Report: EV resale values to tankby Drew Johnson
Electric vehicles will carry a high price of entry when they finally come to market, but a new report suggests EV will become virtually worthless within five years.
One of the biggest sticking points of electric vehicle technology is the high costs associated with advanced battery systems, but a new report suggests that low resale values could be an even bigger hurdle for EV acceptance.
According to a new report from the car valuation experts at Glass's Guide, electric vehicles are currently poised to post the industry's highest depreciation rates, thanks to the relatively short lifespan of EV batteries. Glass's Guide warns that unless manufacturers lease or warranty EV battery technology, the vehicle itself would be worth just a fraction of its original value in five years.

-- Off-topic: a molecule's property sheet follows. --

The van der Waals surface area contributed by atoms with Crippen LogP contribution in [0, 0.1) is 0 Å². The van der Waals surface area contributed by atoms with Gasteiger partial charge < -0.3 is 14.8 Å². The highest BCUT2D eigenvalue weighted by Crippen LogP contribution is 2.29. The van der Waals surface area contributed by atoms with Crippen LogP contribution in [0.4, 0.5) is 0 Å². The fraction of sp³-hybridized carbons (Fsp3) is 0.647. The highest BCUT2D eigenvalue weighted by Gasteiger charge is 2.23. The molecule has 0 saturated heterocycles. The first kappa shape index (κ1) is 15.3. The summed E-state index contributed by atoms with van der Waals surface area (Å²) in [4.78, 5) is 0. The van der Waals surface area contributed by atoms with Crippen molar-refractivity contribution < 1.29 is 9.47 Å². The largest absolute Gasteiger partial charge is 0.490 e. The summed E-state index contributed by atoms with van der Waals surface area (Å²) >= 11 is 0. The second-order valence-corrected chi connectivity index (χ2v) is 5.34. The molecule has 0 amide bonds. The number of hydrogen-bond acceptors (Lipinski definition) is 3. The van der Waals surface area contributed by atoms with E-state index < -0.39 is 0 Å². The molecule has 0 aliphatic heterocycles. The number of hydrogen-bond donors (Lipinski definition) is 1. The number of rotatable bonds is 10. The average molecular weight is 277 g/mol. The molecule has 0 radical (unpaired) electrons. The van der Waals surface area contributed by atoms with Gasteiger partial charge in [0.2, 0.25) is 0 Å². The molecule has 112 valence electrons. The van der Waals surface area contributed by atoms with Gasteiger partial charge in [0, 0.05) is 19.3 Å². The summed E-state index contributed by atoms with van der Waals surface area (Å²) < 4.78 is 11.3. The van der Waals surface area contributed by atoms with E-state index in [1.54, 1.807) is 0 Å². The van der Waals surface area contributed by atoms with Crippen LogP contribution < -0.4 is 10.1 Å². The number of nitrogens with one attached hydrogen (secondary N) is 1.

"If cars and batteries are sold rather than leased, and no special warranty cover is in place, the typical EV will retain only 10 per cent of its value after five years," warns Andy Carroll, managing director of Glass's.
The reason behind that sharp decline has to do with battery technology. Whereas a typical gas or diesel-powered car can easily last for 10 years or more, the battery pack in an electric vehicle is expected to have a useful life span of just 8 years. An electric vehicle battery is expected to cost about $11,000 to replace.
Many automakers have yet to decide on an EV selling scheme, but Nissan has already confirmed that it will both sell and lease its upcoming EV. However, those considering purchasing the Leaf outright should consider this - the $32,780 Leaf could be worth just $3,278 by 2015.
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